Monday, July 22, 2019


PHENOMENALITY: *marvelous*


I like to think that I have a fair appreciation for really brain-fried films, in which it's evident that a given filmmaker has totally lost control of his narrative. However, there's a world of difference from someone like Ed Wood, whose odd worldview is somewhat memorable, and that of Spanish writer/director Miguel Madrid, who's really just moving a lot of game-pieces around without much investment.

While it's possible that the English language version left some things out, Madrid's presentation of his characters and setup is desultory at best. A character named Michael is sort of the viewpoint character, in that the movie starts out with him doing a voice-over about Binbrook,his family's castle. The lord of the castle is Michael's brother Robert, a Scottish earl, who lives there with his wife Ann, a family doctor named Lexter, and Margaret, whom Michael calls his niece though it's never clear if she's Robert's daughter or some other relation. Robert has been missing about a month or so, but Michael shows absolutely no interest in this fact. Upon returning to Binbrook, he learns that his wife Elizabeth has died, ostensibly in childbirth, though both Lexter and another local doctor are vague on details. Elizabeth's mother blames Michael for being absent, and Elizabeth's two sisters Lilith and Pamela seem hostile to Michael as well. Margaret welcomes Michael somewhat, but Ann-- who's introduced so poorly that I thought she was supposed to be related to Elizabeth's family-- has a medical condition, which is why the enigmatic Lexter is a live-in doctor.

Michael is so aggrieved by all the secrets that he tries to get help from a creepy caretaker, one Fowles, in opening the grave of Elizabeth. Fowles gives Michael no help, and when Michael tries to do the deed himself, two robed figures in demon-masks assault the young man and knock him out. They drag him off, and the last we see of Michael for a while is when the robed men put him in the path of some unseen creature.

GRAVEYARD then becomes a peculiar film, in that two major characters have disappeared and no single character takes Michael's place as viewpoint-figure, not even the local cop who takes charge of investigating the disappearances. Creepy Fowles hangs around, and it's evident to the viewer that he's colluding with the robed men, though their identities remain hidden. Director Madrid then puts most of his narrative drive into explicating how Lilith and Pamela were both hot for their missing brother-in-law Michael, so in a way Michael, even while absent, is still very near the center of the action.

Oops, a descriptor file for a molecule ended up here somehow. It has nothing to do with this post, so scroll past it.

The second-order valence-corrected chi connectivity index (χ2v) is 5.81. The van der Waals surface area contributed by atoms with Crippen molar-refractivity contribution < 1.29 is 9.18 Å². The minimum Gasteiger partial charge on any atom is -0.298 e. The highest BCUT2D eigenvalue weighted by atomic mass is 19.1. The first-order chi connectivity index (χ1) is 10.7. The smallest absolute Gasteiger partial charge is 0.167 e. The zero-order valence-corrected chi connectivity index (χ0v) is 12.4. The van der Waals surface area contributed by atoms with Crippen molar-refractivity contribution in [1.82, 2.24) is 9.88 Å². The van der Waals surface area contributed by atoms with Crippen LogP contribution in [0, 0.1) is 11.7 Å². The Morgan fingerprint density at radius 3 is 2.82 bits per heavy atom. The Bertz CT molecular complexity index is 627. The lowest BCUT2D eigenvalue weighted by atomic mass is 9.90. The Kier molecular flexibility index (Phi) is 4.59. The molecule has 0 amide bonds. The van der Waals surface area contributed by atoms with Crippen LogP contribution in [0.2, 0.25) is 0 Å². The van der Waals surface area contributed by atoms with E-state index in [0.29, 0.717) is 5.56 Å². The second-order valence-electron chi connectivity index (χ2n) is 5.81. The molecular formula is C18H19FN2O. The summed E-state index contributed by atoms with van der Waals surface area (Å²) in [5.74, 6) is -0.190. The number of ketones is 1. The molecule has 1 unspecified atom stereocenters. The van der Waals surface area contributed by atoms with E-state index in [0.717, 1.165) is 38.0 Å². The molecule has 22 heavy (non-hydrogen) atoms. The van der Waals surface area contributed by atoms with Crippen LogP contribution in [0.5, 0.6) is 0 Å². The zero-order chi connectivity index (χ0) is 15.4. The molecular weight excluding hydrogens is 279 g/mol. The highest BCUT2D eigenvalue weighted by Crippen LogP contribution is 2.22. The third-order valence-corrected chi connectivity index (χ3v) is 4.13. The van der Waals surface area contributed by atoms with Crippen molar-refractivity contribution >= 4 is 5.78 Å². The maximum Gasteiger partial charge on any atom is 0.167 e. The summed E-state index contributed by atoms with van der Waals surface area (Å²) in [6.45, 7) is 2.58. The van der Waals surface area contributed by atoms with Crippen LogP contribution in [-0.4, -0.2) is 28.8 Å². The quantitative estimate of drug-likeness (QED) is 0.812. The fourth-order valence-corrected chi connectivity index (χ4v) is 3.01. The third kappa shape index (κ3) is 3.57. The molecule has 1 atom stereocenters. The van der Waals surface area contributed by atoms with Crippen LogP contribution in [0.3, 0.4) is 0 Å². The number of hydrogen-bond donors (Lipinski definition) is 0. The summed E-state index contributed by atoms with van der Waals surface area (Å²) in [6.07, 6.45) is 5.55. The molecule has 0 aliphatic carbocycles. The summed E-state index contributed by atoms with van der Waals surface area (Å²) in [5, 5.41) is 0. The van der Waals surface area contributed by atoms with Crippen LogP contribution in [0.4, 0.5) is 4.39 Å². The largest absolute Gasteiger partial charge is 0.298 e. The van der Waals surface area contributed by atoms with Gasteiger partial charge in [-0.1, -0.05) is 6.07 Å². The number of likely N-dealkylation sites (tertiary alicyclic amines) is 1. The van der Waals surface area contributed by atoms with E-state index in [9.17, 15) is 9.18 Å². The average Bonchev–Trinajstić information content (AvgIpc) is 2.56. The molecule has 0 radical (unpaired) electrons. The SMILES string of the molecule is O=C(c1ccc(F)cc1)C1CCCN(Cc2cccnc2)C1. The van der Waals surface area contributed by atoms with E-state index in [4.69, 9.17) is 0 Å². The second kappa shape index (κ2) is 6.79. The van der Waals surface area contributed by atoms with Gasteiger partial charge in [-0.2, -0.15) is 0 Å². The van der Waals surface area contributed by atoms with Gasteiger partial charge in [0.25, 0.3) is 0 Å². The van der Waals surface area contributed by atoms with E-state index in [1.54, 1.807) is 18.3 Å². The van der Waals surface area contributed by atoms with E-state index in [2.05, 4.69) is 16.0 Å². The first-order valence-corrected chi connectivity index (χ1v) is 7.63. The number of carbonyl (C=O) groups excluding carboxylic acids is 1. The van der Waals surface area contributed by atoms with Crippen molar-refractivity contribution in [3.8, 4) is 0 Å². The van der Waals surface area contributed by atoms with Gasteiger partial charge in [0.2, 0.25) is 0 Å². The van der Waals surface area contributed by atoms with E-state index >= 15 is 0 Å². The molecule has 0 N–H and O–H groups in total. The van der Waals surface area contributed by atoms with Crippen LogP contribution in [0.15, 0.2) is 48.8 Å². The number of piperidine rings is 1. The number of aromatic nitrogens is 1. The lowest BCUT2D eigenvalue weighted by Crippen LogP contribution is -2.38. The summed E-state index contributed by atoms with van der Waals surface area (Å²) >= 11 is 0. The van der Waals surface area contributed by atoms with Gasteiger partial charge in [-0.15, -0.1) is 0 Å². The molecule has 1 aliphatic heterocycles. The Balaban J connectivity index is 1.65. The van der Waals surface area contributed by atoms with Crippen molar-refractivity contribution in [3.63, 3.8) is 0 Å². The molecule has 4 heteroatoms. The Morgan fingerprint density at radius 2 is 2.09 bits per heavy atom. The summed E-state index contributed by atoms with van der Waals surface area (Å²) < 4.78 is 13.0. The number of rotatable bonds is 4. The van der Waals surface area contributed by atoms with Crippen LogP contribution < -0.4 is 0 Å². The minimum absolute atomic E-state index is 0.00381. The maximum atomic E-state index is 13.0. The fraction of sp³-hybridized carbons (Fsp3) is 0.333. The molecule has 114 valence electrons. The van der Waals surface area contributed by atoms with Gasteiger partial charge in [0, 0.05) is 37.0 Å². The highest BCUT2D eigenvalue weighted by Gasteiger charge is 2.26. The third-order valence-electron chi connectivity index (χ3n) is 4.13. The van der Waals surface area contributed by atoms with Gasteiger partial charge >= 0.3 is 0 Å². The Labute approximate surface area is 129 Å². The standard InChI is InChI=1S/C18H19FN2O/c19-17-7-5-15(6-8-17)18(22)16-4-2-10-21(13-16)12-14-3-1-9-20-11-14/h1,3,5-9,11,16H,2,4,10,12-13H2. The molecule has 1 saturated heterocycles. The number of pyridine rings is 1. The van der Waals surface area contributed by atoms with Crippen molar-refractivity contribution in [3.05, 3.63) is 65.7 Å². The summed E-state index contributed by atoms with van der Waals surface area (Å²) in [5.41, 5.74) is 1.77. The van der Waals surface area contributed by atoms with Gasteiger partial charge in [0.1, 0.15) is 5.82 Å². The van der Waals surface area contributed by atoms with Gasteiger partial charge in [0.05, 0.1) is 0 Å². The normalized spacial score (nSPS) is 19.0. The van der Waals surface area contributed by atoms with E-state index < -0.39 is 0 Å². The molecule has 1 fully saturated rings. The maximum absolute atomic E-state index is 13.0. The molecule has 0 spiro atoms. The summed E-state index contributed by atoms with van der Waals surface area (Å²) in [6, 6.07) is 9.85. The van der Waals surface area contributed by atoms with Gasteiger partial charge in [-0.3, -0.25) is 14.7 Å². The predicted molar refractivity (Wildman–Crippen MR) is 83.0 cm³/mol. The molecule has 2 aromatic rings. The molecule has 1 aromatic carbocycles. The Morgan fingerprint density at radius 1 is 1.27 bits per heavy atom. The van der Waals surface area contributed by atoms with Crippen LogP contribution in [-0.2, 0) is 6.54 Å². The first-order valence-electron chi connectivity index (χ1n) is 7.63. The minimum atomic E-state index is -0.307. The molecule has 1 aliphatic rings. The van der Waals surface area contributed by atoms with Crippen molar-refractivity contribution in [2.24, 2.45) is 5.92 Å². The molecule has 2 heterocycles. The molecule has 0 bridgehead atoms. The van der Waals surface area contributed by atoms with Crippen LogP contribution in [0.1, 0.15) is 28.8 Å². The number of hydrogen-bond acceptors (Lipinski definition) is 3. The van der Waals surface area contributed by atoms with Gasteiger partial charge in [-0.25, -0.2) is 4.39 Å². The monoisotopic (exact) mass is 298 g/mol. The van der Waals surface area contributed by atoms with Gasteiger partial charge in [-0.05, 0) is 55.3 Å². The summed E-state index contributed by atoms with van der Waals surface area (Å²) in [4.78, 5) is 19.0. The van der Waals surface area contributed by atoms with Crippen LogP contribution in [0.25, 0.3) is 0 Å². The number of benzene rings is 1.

(MAJOR SPOILER: though Madrid doesn't tell viewers how Michael escaped his assailant, the film concludes with the revelation that he went into hiding for some reason, so he's still alive at the confusing conclusion.)

However, Michael is sort of a stand-in for the real star of the narrative: that other missing brother, Sir Robert. We belatedly learn that he was an experimental scientist, and that he ran one of his experiments on himself, thus changing himself into a (very cheap looking) monster. Thus he's been confined by Lexter, who feeds him from the local graveyards. There's no suggestion as to why both Lexter and Robert's wife thought that keeping and feeding a dangerous monster was a good idea. Maybe they'd read JANE EYRE once too often? It all unwinds with Robert killing his keeper and being gunned down by cops.

Though there's little nudity or gore in GRAVEYARD, the film's only real appeal is the sense of lustfulness communicated by the two sisters, since these scenes build up the fantasy of Michael as an irresistible chick-magnet. I tend to think the film would've been a little more unified had one of them actually killed Elizabeth, rather than being mere red herrings to distract from the weak Robert-plotline.

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